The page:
The Sweetness of Solitude

What I must do is all that concerns me, not what the people think. This rule, equally arduous in actual and in intellectual life, may serve for the whole distinction between greatness and meanness. It is the harder because you will always find those who think they know what is your duty better than you know it. It is easy in the world to live after the world’s opinion; it is easy in solitude to live after our own; but the great man is he who in the midst of the crowd keeps with perfect sweetness the independence of solitude. ~Ralph Waldo Emerson

I have struggled, lately, to follow Emerson’s advice. I guess I let the world around me — especially the social media world — derail my focus that keeps me centered in solitude while immersed in the big crowd. I had to leave that crowd for a week to regroup, gather some strength, and resurface.

I don’t see anything wrong with that. I think we need to take a walkabout every now and then to find that focus again. It’s easy to be so derailed in the mind-blowing speed of the world that now whips around us.

I am blessed to have a friend who never ceases to provide a balanced dose of wisdom when I need it the most. Last week, as we were doing a ten-mile bike ride on the NCR Trail in northern Baltimore County, I was explaining to Trina why I deactivated my Facebook account.

“I needed to find that balance, Trina. I needed to get back to that core, that center and refocus.”

She didn’t respond immediately, but when she finally spoke, her words nearly made me steer completely off the trail and into the muddy trenches.

“Finding balance is not always a 50-50 thing. You just have to find the right percentages of the different things in your life that create that balance within you.”

Such simple advice, yet so very profound.

I don’t need to remove parts of my life that are causing me stress or concern; I need to evaluate how much I have allowed those things to permeate my every move. Social media is a perfect example. I realized, just in one week, how important my friends are to me online, and how essential those connections are for the work I am doing with Lines of Love, the fight against bullying, and the promotion of peace and living life fully.

Despite my efforts — even in one week — to do that without social media seemed like the worst exercise in futility I could ever attempt.

And so I am back, with my tail tucked a little between my legs, for being so dramatic with my parting. But at that time, I didn’t know what else to do. I couldn’t find that anchor to pull me out of that frustration, so I gave up and gave in.

This message to me is much bigger than social media, too. I am overwhelmed by the travesties and tragedies on our planet, taking place every single day. Yet, I choose to stay in the game, fighting back with love and faith. I must do the same thing online — have the same understanding that, in the not-so-little world of online social networking, the same travesties and tragedies are happening.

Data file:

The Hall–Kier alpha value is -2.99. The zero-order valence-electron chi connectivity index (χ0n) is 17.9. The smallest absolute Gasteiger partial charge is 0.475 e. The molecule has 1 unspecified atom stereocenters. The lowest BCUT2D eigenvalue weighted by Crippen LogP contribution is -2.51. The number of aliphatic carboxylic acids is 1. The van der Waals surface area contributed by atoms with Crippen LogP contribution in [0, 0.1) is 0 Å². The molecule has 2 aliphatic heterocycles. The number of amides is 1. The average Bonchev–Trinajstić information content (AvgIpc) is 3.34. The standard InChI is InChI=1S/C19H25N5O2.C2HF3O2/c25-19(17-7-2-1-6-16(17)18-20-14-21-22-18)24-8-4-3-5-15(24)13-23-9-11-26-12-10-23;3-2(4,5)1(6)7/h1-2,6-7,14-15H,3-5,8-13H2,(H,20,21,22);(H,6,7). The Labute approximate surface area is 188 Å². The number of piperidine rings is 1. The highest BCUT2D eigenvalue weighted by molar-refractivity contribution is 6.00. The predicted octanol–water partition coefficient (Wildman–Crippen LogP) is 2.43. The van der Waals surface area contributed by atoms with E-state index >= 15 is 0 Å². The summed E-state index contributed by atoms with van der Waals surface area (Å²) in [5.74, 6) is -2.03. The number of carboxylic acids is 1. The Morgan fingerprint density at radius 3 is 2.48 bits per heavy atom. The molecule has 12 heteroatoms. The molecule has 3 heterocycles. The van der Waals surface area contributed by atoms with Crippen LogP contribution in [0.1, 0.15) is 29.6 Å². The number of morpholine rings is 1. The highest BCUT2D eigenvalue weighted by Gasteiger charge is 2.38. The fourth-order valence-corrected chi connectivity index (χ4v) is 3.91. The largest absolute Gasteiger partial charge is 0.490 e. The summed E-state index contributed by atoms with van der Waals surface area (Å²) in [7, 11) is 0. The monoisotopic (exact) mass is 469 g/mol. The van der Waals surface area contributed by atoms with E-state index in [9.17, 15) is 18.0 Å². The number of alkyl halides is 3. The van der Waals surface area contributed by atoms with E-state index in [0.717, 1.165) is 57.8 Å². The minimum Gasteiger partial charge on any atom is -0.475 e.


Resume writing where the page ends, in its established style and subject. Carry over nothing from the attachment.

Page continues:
By giving in, by giving up, I am giving them the satisfaction (indirectly so) that they got to me. They pushed me away. And in that, they gained some strength.

I won’t give them that satisfaction. And I hope you won’t either. We cannot run from the hardest challenges we face; we must greet them and defeat them with the same loving kindness that nurtured us when we were newborns.

We must keep with perfect sweetness the independence of solitude as we live in this world, real or virtual (are they even that different anymore?).

And to do that, we need to be together, we need to unite, we need to run into — and not away from — the challenges we face.

All this, and with a happy heart to embrace life fully and with peace toward ourselves as well as toward others.

 

One thought on “The Sweetness of Solitude

  1. How do we ever learn unless we are willing to try new things? Was it Michael Jordan who said? “You always miss 100% of the shots you do not take” As a society we have such disdain for people who set a goal and for whatever reason regroup and re-evaluate. I am guilt of a grimace when I witness a professional athlete wipe out? I turn away? But the truth is that guy on the ski slope who wiped out after attempting someone ii could never do has courage wipe out or not. My 20 year old is coming home next week. He feels like a failure. He is concerned about how his father and I will view him. After 5 weeks in Navy bootcamp he “wiped” out. I could never have even had the courage to sign up. So is it a failure to change course? To change his mind? We should applaud him for taking a chance and for his willingness to try new things. Facts are just like my son I have missed you! And I am proud of you for trying something new. And I wondered how the hell were we ever going to sell books and get read without facebook?

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